A major gastro outbreak at a Canberra doughnut bakery last year was likely caused by a sick worker whose hand hygiene “lapsed” and contaminated food with faecal matter, a Federal Health Department investigation has concluded.
It’s prompted a reminder for food handlers to stay away from work while ill.
A new report has confirmed at least 215 people were infected by norovirus which causes gastro. However, the report noted the full scale of the November outbreak will likely remain unknown.
Norovirus is spread either by direct contact with an infected person or the ingestion of faeces or vomit particles from an infected person.
Of the more than 200 people infected, only one was admitted to hospital on the day they ate the doughnut. This was attributed to them having previously had gastric sleeve surgery, which made them more susceptible to infection.
Investigators determined it was unlikely started by a sick patron, although food handlers did not provide stool samples for testing.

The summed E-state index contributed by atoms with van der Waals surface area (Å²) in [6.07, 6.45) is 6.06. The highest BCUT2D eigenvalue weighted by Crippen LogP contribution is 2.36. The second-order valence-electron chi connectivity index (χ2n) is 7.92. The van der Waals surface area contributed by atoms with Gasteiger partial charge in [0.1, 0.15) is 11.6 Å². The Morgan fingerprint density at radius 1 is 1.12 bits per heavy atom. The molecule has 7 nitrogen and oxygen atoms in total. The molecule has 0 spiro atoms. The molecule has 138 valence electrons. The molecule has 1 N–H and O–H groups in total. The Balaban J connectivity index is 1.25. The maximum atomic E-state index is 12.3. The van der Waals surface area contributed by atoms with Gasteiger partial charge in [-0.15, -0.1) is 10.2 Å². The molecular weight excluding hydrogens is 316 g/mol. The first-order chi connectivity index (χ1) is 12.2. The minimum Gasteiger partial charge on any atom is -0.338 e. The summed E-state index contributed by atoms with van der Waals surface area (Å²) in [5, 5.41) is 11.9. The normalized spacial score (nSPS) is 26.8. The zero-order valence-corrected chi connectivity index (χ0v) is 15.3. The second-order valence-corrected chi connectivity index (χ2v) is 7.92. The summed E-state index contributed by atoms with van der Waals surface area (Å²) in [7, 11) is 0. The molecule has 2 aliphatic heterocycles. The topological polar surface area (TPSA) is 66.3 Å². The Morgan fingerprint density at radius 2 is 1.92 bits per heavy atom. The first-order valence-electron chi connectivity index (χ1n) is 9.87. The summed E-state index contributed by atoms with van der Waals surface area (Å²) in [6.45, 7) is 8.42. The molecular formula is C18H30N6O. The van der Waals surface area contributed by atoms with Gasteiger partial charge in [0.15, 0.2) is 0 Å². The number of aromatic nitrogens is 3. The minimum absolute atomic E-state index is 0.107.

According to the report, “the proprietor also denied any reports of staff illness during the study period and reported no incidents of vomiting or diarrhoea among staff or patrons”.
The outbreak, which occurred between 20 to 24 November last year, is believed to have been the largest case of food poisoning in the ACT to date, overtaking the incident at Dickson’s Copa Brazilian in 2013, where 161 people were poisoned by bad aioli.
Doughnuts themselves were determined to be the cause of this outbreak. Of the 301 people who’d eaten from the business and were interviewed, the 215 who had gastro symptoms had all eaten a doughnut.
The business did sell other products, but these were prepared offsite.
Diarrhoea, vomiting and abdominal pain were the most commonly reported symptoms.
During the outbreak, the business catered for a work function with almost 200 doughnuts.
Investigators were able to use this to try to determine if a particular flavour was more likely to infect customers.
It could not, but it did conclude that filled doughnuts containing cream, custard, jam, caramel or Nutella had a higher likelihood of infection. This was likely because these flavours required more handling than others.
This is believed to be the first time a norovirus infection has been associated with doughnuts in Australia, the report noted.
A Google search appears to show the doughnut bakery is again “temporarily closed” and its social media pages have been deactivated.